Trump introduces new spin as jury deliberates, arguing that the crime remains unclear

The charges in former President Donald Trump’s criminal trial are being carefully considered by the jurors.

After only a few hours of deliberation on Wednesday, they requested the judge to read back four crucial segments of the testimony they had heard.

They focused on specific sections that suggest their interest in delving into the intricate details of the plot aimed at ensuring Stormy Daniels’ silence prior to the 2016 presidential election concerning her alleged sexual encounter with Trump.

Trump, on the other hand, has introduced a fresh approach to criticizing the proceedings by claiming he is unaware of what is happening.

“I am completely unaware of the charges in this manipulated case—I deserve to know the specifics, just like anyone else,” he expressed on Truth Social as the jurors commenced their deliberation. “There is no criminal activity!”

Over a year ago, the New York district attorney’s office brought forth charges against Trump for falsifying business records in the first degree.

Throughout a period of over a month, Trump patiently listened to the testimonies of 20 witnesses and absorbed a comprehensive five-hour closing argument from prosecutor Joshua Steinglass, who presented his case.

During the trial, a significant amount of time was dedicated to examining the 34 records, which included invoices, checks, and ledger entries. In particular, it was noted that Trump personally signed nine of these checks with his distinctive mountain-range style signature.

The judge already explained the charges

Analyzing Trump’s comments and social media posts on Wednesday, it is evident that his campaign is deliberately aiming to sow confusion regarding a fundamental aspect of the jury’s duty.

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The jury is tasked with reaching a verdict of “guilty” or “not guilty” on each of the 34 counts, representing one count for each record.

Falsifying business records is typically classified as a misdemeanor crime in New York. However, it can be elevated to a felony if a jury determines that it was committed in order to perpetrate or hide another felony offense.

Prosecutors allege that Donald Trump tried to violate or conceal a felony under section 17-152 of the New York Election Law. This particular law pertains to Trump’s alleged conspiracy to unlawfully promote himself during the 2016 presidential election.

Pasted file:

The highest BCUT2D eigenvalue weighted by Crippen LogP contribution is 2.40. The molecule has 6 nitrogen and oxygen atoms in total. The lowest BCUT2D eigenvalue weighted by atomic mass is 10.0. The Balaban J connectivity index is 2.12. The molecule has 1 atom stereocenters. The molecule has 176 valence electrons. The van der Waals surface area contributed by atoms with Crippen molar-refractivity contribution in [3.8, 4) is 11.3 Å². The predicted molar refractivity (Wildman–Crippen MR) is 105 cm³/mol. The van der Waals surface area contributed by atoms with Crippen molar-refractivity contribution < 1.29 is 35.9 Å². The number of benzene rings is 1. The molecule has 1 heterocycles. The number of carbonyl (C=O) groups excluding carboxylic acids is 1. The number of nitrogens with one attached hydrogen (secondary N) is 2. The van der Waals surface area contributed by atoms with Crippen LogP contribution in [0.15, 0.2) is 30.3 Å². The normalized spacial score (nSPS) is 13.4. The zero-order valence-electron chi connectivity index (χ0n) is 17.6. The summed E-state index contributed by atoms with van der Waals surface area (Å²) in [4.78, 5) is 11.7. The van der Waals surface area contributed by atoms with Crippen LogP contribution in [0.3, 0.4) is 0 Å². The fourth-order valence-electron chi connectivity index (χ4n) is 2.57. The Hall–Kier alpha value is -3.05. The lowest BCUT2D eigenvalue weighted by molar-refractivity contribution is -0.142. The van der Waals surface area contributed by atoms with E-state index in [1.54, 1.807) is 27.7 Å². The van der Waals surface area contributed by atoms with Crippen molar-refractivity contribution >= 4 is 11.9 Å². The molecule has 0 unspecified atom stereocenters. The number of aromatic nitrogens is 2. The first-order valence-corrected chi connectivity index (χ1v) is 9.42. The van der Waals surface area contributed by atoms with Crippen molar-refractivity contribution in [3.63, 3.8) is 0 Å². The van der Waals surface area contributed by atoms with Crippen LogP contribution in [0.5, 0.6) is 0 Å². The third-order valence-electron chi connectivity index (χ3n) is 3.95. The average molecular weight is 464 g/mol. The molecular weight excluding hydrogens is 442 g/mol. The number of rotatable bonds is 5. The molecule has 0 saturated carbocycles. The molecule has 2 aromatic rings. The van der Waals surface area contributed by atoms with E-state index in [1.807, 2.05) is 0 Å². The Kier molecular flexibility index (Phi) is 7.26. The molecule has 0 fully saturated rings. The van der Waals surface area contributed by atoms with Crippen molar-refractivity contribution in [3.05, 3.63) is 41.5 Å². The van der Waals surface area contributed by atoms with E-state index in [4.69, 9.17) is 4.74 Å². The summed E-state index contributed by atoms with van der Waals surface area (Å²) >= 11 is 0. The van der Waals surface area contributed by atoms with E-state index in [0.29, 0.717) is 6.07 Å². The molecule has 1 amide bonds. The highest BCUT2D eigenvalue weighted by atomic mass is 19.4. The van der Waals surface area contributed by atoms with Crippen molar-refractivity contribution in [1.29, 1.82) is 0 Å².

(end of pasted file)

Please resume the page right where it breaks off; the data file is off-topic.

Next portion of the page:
Prosecutors presented three potential “unlawful methods” that Trump employed in his scheme to pay Stormy Daniels hush money just 11 days before the 2016 presidential election:

    1. Violating federal campaign finance laws.
    2. Causing certain invoices, bank records, or tax documents to include false information.
    3. Submitting false tax documents.

The jurors must reach a unanimous agreement on all 34 counts of document falsification to convict Trump.

They, however, are not required to reach a consensus on the specific unlawful means employed by Trump to fabricate each document.

During his hourlong instructions to the jury on Wednesday morning, New York Supreme Court Justice Juan Merchan provided a clear explanation.

Merchan informed the jurors that they must reach a unanimous conclusion regarding the defendant’s conspiracy to promote or prevent the election of any person to a public office through unlawful means. However, he clarified that they did not need to reach a unanimous decision on the specific unlawful means used.

Trump’s eyes seemed to be shut as Merchan gave the jury instructions.

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The 77-year-old Republican presidential candidate reclined in his chair, remaining motionless, with his hands resting in his lap and a frown on his face.

He momentarily stretched his back and arms while remaining seated, before settling back into his comfortable padded leather chair.

During the previous week, Merchan rejected an attempt by Trump’s lawyer, Emil Bove, to impose the requirement that the jury make precise determinations regarding the alleged violations of New York’s election law. Throughout the court session, Trump maintained closed eyes.

Merchan firmly rejected Trump’s legal team’s request to change the law, stating, “I’m not going to do that.”

As the jurors commenced their deliberation on Wednesday, supporters of Trump propagated a misleading storyline regarding their role.

Sen. Marco Rubio from Florida, who is rumored to be a potential running mate for Trump, took to X to share a misleading statement. Rubio falsely claimed that the judge presiding over Trump’s case in New York City informed the jury that they do not need to unanimously agree on which crime was committed.

Jason Miller, a senior advisor to Trump’s campaign, reposted it.

On Truth Social, Trump shared quotes from Fox News host Jesse Watters, inaccurately asserting that “the jury can choose any crime they desire.”

The jurors seemed to be seeking more clarity regarding their role. They were not allowed to bring a copy of the judge’s instructions into the deliberations room. Before the court day ended on Wednesday, they requested Merchan to read the instructions aloud to them once more.

By the end of the day, Trump seemed unsure about what specifically he should be perplexed about.

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“The confusion lies in the fact that nobody knows what the crime is because, in reality, there is no crime,” Trump asserted to reporters in the courtroom hallway before departing. “The DA failed to specify the crime, leaving everyone in the dark about what exactly it is.”

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